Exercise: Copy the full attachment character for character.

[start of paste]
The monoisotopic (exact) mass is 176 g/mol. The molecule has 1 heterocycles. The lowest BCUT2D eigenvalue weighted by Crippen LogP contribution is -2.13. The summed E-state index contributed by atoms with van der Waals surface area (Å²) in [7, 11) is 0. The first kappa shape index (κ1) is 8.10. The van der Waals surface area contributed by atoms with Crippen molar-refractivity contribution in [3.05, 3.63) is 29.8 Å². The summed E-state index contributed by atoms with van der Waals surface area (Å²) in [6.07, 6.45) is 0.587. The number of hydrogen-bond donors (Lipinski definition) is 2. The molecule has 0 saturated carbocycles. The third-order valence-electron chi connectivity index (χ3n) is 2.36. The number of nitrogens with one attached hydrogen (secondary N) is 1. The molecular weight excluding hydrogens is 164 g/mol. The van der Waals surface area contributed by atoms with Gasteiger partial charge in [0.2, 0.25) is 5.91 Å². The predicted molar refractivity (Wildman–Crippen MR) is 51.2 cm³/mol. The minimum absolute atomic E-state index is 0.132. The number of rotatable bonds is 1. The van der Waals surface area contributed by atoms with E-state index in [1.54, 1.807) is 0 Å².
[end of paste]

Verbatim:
The monoisotopic (exact) mass is 176 g/mol. The molecule has 1 heterocycles. The lowest BCUT2D eigenvalue weighted by Crippen LogP contribution is -2.13. The summed E-state index contributed by atoms with van der Waals surface area (Å²) in [7, 11) is 0. The first kappa shape index (κ1) is 8.10. The van der Waals surface area contributed by atoms with Crippen molar-refractivity contribution in [3.05, 3.63) is 29.8 Å². The summed E-state index contributed by atoms with van der Waals surface area (Å²) in [6.07, 6.45) is 0.587. The number of hydrogen-bond donors (Lipinski definition) is 2. The molecule has 0 saturated carbocycles. The third-order valence-electron chi connectivity index (χ3n) is 2.36. The number of nitrogens with one attached hydrogen (secondary N) is 1. The molecular weight excluding hydrogens is 164 g/mol. The van der Waals surface area contributed by atoms with Gasteiger partial charge in [0.2, 0.25) is 5.91 Å². The predicted molar refractivity (Wildman–Crippen MR) is 51.2 cm³/mol. The minimum absolute atomic E-state index is 0.132. The number of rotatable bonds is 1. The van der Waals surface area contributed by atoms with E-state index in [1.54, 1.807) is 0 Å².